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More Bedouin structures demolished in Jordan Valley

Nov. 24, 2010 11:29 A.M. (Updated: Nov. 24, 2010 10:50 P.M.)
JERICHO (Ma’an) -- As the sun rose early Wednesday, Palestinian Bedouins living in Abu Al-Ajaj, a small village in the Jordan Valley were surprised to see Israeli bulldozers demolishing their sheds and sheep shelters.

The incident came only two weeks after Israeli authorities confiscated lands belonging to the village slated to expand an illegal settlement.

Ma’an’s correspondent visited the village whose 135 residents are all members of the D’eis family. He said he saw demolished sheds and barracks as well as water tankers which provide water for domestic use and for animals to drink. The water was spilt on the ground. Locals told him that bulldozers completed the demolition in the early morning.

He was also told that Israeli soldiers who escorted the bulldozers attacked residents when they attempted to defend their property. Amongst those beaten by the soldiers was an elderly man identified as Shihda D’eis. The soldiers detained several people and released some of them later. Osama Omar D’eis and Ali Shihda D’eis remained in detention, according to locals.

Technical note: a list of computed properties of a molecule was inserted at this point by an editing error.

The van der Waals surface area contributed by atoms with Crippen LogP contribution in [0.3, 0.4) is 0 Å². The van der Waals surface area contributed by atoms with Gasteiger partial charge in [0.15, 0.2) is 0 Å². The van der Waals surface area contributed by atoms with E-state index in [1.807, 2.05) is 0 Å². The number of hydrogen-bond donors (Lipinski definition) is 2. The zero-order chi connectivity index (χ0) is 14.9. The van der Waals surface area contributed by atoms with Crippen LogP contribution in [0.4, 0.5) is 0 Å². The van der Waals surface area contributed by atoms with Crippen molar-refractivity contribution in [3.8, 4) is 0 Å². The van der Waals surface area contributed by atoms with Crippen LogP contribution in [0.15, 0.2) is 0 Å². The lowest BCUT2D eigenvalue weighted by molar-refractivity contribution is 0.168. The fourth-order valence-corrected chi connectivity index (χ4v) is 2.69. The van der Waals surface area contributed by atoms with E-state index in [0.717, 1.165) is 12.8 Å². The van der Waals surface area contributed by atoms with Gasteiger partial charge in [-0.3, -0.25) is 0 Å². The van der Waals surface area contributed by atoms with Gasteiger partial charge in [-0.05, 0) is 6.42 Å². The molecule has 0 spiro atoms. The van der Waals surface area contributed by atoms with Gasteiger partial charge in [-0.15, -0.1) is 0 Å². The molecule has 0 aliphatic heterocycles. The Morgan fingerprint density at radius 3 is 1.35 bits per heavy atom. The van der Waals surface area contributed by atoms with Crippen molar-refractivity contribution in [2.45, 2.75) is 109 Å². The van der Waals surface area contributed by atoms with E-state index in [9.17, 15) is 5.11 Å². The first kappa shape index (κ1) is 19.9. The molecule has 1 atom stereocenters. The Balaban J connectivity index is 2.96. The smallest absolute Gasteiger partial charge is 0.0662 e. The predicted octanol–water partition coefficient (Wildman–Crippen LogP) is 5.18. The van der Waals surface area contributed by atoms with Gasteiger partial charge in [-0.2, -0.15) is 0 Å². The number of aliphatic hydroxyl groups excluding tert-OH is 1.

After the demolition, military vehicles were stationed at the entrance to the village and later on Red Cross staff and international solidarity activists from the International Council of Churches arrived in the village.

Abu Al-Ajaj is a small village in the Jiftlik area which is the second largest populated area in the Jordan Valley after Jericho. About 7,000 Palestinian farmers live in Jiftlik and earn their living from agriculture and livestock.

The “Save the Jordan Valley” campaign described the attack on Abu Al-Ajaj village as “ethnic cleansing practiced before the very eyes of the whole world and international human rights institutions.”

Israeli authorities removed the village in the 1970s and built a settlement called Miswah on its lands.

A military spokesman confirmed that troops in the Jordan Valley destroyed two buildings and a tent being used by Palestinians in Massu'a, southwest of Nablus, near the border with Jordan.

The buildings, which were being used to house cattle, were demolished because they had been erected illegally on public land, the spokesman said.

AFP contributed to this report.

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